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The good and difficult reality of being a migrant

Thursday 17 August 2017

The good and difficult reality of being a migrant

The recent Census results highlight a changing Australia, with one quarter of Australians born overseas and an increasing number in Asia and not Europe.

The statistic tells many stories but what it does not show is the reality of being a migrant in Australia, and what that means when it comes to living and dying in the country.

Indian migrant Dr Manjula O’Connor knows full well of the struggles that come with for many migrants.

“Australia is a successful multi-cultural country.  Migrants are welcomed and they integrate with broader society adding to the richness of multiple cultural traditions and identity. Nonetheless migrants are a growing but poorly understood group, and this is not helped by the widespread negative views reflected in the current public debate around immigrants and their children,” Dr O’Connor said.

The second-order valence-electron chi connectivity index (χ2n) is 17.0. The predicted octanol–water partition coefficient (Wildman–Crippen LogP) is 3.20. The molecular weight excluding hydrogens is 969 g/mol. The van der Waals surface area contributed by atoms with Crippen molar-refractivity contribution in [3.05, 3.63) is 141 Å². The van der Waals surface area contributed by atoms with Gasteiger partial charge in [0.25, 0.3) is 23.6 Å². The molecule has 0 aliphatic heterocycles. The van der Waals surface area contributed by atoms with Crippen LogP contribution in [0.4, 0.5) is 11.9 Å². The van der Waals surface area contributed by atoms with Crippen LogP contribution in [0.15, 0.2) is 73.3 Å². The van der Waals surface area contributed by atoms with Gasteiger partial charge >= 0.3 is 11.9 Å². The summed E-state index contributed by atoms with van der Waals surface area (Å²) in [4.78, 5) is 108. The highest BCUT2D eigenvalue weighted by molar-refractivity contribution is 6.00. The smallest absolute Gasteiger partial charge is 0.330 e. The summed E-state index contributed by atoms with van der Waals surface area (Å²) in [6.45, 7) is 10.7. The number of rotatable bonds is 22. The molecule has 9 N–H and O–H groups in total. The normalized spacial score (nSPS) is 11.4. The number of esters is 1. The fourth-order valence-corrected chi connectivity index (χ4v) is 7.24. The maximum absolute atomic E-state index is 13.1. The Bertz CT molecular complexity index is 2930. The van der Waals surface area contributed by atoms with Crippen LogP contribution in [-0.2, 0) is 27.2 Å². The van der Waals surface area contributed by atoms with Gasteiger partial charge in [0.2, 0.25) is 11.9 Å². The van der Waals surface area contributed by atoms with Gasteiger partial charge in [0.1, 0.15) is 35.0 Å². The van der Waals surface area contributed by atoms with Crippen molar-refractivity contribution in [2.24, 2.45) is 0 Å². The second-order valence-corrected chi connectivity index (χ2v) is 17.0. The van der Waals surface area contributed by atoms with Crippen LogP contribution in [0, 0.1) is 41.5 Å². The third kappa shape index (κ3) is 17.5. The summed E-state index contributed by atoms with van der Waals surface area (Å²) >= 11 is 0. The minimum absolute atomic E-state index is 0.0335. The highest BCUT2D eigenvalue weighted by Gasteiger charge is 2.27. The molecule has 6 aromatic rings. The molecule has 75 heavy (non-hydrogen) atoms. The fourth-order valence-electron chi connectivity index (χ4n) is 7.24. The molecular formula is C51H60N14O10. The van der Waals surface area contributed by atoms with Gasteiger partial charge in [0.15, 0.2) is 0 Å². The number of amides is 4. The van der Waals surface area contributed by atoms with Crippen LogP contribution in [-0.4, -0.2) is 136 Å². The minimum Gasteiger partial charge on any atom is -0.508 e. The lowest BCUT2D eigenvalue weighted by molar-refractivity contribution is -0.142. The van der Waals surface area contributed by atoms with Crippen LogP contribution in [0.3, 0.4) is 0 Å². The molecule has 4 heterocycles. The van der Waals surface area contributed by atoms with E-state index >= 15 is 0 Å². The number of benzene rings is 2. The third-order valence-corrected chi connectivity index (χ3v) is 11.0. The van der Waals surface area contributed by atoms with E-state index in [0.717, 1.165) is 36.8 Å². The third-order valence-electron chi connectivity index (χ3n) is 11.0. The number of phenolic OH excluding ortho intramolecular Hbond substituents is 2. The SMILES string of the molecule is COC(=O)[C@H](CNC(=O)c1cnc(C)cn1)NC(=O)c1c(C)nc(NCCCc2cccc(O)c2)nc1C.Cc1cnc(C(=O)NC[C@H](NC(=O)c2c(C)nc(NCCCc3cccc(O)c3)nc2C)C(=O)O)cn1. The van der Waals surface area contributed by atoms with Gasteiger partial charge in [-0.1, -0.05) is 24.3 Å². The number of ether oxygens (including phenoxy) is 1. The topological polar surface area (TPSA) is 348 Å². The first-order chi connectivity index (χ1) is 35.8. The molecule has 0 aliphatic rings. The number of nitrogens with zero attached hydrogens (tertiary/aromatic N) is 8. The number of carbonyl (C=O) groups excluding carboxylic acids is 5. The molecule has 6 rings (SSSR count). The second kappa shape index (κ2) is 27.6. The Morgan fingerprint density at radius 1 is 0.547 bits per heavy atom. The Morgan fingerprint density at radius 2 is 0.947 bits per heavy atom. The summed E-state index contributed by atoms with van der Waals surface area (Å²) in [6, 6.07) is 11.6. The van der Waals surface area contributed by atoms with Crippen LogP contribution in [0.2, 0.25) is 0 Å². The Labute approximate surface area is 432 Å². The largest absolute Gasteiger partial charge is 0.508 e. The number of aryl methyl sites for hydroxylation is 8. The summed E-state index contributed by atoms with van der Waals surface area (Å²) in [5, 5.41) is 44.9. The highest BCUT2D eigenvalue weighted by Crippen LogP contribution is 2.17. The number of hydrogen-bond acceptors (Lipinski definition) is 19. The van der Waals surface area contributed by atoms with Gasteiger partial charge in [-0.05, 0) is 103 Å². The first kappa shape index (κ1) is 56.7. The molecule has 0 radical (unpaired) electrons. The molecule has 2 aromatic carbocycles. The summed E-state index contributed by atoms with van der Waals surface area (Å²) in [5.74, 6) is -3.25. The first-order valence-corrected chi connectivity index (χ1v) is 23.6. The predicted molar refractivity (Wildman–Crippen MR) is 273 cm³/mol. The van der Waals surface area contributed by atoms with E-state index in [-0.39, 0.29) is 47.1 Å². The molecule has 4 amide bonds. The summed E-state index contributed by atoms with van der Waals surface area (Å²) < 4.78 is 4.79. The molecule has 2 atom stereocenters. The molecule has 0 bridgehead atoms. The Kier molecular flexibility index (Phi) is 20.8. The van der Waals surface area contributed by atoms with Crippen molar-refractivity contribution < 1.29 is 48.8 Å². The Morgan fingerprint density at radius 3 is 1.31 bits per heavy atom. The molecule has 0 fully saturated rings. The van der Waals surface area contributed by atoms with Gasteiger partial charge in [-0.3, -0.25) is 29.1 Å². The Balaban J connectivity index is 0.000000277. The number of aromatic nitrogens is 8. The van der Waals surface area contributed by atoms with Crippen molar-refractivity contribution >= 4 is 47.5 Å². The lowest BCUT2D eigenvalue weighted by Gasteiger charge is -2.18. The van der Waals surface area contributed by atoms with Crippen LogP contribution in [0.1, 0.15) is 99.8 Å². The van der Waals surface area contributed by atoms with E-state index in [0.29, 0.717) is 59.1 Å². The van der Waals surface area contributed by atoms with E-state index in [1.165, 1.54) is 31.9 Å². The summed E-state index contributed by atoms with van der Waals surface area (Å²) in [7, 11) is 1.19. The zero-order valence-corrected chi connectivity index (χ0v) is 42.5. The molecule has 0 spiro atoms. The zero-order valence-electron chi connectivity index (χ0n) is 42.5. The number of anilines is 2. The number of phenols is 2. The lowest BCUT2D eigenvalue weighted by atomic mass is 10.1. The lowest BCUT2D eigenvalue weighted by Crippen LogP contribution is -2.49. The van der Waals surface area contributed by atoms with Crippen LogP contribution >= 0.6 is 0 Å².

She suggests that more migrants working within government and in policy would make a longer-term difference because policies and programs would be shaped by people who understood the reality of straddling two worlds.

Dr O’Connor believes that the discrimination and isolation that many migrants face is liable to put them at risk of loneliness, and mental health issues such as depression and anxiety, especially among older people who can take longer to adapt to Australian culture and face barriers to seeking help. Domestic violence is also an issue that deserves a culturally sensitive approach.

Breakdown of traditional family relationships is also commonplace with migrant children living in a very different world to their parents and grandparents.

“For immigrant children, it can be difficult to live with the expectations and demands of one culture in the home and another at school, especially for female teenage children for example there may be greater expectations to adjust behaviour according to “family honour,” Dr O’Connor said.

She believes that elder abuse is also a very real issue where older people remain silent due to loss of face and fear of being abandoned are important issues that need to be watched.

Dr. Manjula O’ Connor, is a consultant psychiatrist, Hon Senior Fellow, at The University of Melbourne, Department of Psychiatry; and Chair “Family Violence Working Group” at the Royal Australasian and NZ College of Psychiatrists.



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